Page last updated at 14:21 GMT, Thursday, 22 May 2008 15:21 UK

Animal rights activist sentenced

Lab worker at Huntingdon Life Sciences
Jamieson wrote letters threatening to dig up the remains of buried people

An animal rights activist from Preston who sent threatening letters to suppliers of a research laboratory has been given a suspended prison sentence.

Diane Jamieson, 60, sent anonymous letters to suppliers of Huntingdon Life Sciences in Cambridgeshire threatening to dig up the bodies of dead relatives.

She admitted six counts of interference with contractual relationships so as to harm an animal research organisation.

She was sentenced to 51 weeks in jail on each count, suspended for two years.

'Hell and damnation'

Preston Crown Court was told that one supplier received a letter from her which said: "Stop dealing with Huntingdon Life Sciences or you could find the consequences of your actions pretty grim - having the remains of your loved ones removed never to be seen again. You have been warned."

In some letters Jamieson, of Wigan Road, Ashton, told the recipients that "hell and damnation" was waiting for them.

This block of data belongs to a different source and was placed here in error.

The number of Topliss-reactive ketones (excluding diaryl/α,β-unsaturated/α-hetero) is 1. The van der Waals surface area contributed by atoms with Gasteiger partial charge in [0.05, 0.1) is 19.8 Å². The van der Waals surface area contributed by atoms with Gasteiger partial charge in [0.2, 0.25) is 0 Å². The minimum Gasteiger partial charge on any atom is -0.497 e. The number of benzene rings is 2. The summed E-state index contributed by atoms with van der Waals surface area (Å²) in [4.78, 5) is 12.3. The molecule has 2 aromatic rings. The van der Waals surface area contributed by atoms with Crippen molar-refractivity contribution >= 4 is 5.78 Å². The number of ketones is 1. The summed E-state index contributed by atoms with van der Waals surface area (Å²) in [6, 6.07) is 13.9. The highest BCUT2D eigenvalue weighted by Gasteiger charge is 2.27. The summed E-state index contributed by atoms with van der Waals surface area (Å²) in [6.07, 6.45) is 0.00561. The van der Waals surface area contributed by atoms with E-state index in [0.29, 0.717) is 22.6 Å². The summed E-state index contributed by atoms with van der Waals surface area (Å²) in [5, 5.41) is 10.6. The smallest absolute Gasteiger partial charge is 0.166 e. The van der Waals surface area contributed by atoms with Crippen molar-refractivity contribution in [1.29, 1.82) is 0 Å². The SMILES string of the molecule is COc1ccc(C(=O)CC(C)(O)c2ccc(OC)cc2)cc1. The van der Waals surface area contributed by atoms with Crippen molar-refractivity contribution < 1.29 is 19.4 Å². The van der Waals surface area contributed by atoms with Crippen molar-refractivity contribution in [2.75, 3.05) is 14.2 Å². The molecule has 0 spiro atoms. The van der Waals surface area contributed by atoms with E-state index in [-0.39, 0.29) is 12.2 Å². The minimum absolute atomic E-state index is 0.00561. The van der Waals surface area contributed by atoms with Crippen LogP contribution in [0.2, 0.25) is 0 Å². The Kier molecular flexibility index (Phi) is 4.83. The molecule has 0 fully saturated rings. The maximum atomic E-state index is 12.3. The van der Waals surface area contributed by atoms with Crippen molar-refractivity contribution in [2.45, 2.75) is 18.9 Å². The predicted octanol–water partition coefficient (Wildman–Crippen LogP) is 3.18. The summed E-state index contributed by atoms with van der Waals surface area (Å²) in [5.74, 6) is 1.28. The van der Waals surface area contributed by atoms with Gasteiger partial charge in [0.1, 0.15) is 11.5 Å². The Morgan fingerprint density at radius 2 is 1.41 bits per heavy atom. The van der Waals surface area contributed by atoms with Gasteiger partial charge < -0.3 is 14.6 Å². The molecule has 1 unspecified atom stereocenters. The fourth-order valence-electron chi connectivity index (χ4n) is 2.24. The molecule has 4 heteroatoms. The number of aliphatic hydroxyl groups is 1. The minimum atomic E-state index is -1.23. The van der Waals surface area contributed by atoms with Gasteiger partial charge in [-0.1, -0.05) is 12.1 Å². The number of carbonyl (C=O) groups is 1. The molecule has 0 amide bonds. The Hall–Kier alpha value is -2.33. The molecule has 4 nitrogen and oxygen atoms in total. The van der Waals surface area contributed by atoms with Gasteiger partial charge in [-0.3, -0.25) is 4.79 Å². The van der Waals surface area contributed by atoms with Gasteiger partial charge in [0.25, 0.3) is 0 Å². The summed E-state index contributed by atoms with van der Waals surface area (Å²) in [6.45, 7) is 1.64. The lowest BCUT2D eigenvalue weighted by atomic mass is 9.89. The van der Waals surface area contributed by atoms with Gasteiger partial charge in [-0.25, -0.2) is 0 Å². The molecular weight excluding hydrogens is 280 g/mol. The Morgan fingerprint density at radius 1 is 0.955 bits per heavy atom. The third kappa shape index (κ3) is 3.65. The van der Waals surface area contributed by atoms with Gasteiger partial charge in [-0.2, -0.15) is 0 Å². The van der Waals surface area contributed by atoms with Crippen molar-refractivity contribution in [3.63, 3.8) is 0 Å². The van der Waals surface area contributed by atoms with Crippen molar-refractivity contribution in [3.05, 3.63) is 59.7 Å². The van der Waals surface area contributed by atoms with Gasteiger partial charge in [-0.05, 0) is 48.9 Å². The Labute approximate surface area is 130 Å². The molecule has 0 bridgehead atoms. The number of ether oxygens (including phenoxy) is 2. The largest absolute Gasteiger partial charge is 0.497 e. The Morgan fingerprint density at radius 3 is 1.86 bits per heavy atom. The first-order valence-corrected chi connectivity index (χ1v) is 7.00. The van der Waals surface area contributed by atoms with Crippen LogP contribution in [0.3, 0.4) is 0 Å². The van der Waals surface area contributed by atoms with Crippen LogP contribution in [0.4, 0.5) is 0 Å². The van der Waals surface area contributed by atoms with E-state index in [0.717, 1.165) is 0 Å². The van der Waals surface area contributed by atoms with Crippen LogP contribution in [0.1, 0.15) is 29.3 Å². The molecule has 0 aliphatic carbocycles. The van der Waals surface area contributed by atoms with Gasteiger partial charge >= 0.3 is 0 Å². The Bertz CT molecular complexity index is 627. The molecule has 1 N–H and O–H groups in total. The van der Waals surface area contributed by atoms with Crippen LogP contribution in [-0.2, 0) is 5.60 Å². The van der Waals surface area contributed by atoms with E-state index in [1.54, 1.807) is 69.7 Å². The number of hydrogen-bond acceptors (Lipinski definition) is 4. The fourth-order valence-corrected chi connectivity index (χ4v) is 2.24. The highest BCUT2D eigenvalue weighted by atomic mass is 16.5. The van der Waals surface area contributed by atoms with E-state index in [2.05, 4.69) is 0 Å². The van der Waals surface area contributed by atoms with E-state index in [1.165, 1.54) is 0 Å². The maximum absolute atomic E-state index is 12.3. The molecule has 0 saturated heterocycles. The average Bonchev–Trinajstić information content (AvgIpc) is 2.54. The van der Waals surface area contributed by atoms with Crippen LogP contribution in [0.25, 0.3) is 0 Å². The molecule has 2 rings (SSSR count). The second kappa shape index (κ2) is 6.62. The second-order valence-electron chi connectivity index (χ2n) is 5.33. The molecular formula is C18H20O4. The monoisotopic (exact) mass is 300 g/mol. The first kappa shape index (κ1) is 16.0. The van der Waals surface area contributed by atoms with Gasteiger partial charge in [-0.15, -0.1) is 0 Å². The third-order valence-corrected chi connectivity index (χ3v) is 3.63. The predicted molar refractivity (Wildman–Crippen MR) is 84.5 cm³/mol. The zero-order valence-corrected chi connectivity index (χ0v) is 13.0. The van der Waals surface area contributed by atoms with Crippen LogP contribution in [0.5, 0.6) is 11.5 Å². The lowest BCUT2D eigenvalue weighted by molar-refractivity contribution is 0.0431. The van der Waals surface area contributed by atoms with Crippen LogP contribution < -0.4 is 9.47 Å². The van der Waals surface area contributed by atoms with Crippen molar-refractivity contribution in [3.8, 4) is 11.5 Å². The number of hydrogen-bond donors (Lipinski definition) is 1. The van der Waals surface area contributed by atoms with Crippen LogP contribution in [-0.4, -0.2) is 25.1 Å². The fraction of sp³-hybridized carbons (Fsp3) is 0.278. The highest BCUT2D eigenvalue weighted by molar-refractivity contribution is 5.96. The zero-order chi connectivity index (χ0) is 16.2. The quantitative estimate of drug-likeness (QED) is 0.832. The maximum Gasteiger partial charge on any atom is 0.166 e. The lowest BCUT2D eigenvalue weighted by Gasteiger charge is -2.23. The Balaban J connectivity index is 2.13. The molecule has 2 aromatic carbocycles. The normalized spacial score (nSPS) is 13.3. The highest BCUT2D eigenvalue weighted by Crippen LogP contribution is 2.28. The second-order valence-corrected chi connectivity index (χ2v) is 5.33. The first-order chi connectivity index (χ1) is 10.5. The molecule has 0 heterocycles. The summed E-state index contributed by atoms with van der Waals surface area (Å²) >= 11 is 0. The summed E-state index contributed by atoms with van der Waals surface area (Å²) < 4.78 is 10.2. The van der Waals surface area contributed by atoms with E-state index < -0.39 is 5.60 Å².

The court heard she sent a total of 44 letters after joining the group Stop Huntingdon Animal Cruelty (SHAC) three years ago.

She has lost the plot and she accepts that
Peter Turner, defence barrister

Prosecutor Roger Climie told the court that Jamieson, a former legal aid administrator, was passionate about animals and wanted to persuade people working for suppliers of Huntingdon Life Sciences to desist and find alternative work.

She was traced by police after forensic tests revealed that the anonymous threatening letters and legitimate, signed protest letters she sent to suppliers originated from the same person.

Defence Peter Turner said Jamieson had accepted at face value everything she learned from SHAC. He said: "She has lost the plot and she accepts that."

He said his client had spent 20 years legitimately campaigning for animal rights and donated 20 a week to animal charities.

On sentencing her Mr Justice Irwin said: "When you were writing threatening letters you made sure they were anonymous, that is not merely to protect yourself, but I have no doubt it served to make the threat more potent."


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